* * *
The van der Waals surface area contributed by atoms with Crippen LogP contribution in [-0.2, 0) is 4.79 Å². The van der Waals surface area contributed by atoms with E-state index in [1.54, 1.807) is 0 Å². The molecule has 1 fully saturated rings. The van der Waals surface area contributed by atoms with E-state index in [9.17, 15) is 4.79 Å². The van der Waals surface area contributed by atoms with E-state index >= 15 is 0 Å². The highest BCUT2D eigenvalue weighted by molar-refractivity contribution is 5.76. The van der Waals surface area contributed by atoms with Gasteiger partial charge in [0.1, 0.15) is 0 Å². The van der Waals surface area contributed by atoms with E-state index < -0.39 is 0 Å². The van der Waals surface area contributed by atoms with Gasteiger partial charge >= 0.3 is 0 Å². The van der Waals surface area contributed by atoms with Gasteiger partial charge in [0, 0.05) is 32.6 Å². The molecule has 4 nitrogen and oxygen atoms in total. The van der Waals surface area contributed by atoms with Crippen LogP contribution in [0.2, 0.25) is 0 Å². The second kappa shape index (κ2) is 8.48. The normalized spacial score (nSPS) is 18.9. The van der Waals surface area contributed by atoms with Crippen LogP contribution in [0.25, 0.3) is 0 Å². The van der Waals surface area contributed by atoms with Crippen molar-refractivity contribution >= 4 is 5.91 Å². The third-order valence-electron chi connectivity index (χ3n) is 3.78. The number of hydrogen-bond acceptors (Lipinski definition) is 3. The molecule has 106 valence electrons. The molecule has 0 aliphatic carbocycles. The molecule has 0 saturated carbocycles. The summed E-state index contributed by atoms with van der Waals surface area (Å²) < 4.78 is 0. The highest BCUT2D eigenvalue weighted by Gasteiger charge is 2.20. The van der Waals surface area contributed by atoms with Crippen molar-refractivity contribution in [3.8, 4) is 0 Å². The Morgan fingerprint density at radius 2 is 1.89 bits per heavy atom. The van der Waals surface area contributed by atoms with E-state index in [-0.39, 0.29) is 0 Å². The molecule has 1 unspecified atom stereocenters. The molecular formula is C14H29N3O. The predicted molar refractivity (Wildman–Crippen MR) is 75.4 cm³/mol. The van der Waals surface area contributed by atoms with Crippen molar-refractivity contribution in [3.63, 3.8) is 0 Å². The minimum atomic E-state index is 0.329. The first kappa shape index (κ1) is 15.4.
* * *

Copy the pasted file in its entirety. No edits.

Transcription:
The van der Waals surface area contributed by atoms with Crippen LogP contribution in [-0.2, 0) is 4.79 Å². The van der Waals surface area contributed by atoms with E-state index in [1.54, 1.807) is 0 Å². The molecule has 1 fully saturated rings. The van der Waals surface area contributed by atoms with E-state index in [9.17, 15) is 4.79 Å². The van der Waals surface area contributed by atoms with E-state index >= 15 is 0 Å². The highest BCUT2D eigenvalue weighted by molar-refractivity contribution is 5.76. The van der Waals surface area contributed by atoms with Gasteiger partial charge in [0.1, 0.15) is 0 Å². The van der Waals surface area contributed by atoms with E-state index < -0.39 is 0 Å². The van der Waals surface area contributed by atoms with Gasteiger partial charge >= 0.3 is 0 Å². The van der Waals surface area contributed by atoms with Gasteiger partial charge in [0, 0.05) is 32.6 Å². The molecule has 4 nitrogen and oxygen atoms in total. The van der Waals surface area contributed by atoms with Crippen LogP contribution in [0.2, 0.25) is 0 Å². The second kappa shape index (κ2) is 8.48. The normalized spacial score (nSPS) is 18.9. The van der Waals surface area contributed by atoms with Crippen LogP contribution in [0.25, 0.3) is 0 Å². The van der Waals surface area contributed by atoms with Crippen molar-refractivity contribution >= 4 is 5.91 Å². The third-order valence-electron chi connectivity index (χ3n) is 3.78. The number of hydrogen-bond acceptors (Lipinski definition) is 3. The molecule has 106 valence electrons. The molecule has 0 aliphatic carbocycles. The molecule has 0 saturated carbocycles. The summed E-state index contributed by atoms with van der Waals surface area (Å²) < 4.78 is 0. The highest BCUT2D eigenvalue weighted by Gasteiger charge is 2.20. The van der Waals surface area contributed by atoms with Crippen molar-refractivity contribution in [3.8, 4) is 0 Å². The Morgan fingerprint density at radius 2 is 1.89 bits per heavy atom. The van der Waals surface area contributed by atoms with E-state index in [-0.39, 0.29) is 0 Å². The molecule has 1 unspecified atom stereocenters. The molecular formula is C14H29N3O. The predicted molar refractivity (Wildman–Crippen MR) is 75.4 cm³/mol. The van der Waals surface area contributed by atoms with Crippen molar-refractivity contribution in [3.63, 3.8) is 0 Å². The minimum atomic E-state index is 0.329. The first kappa shape index (κ1) is 15.4.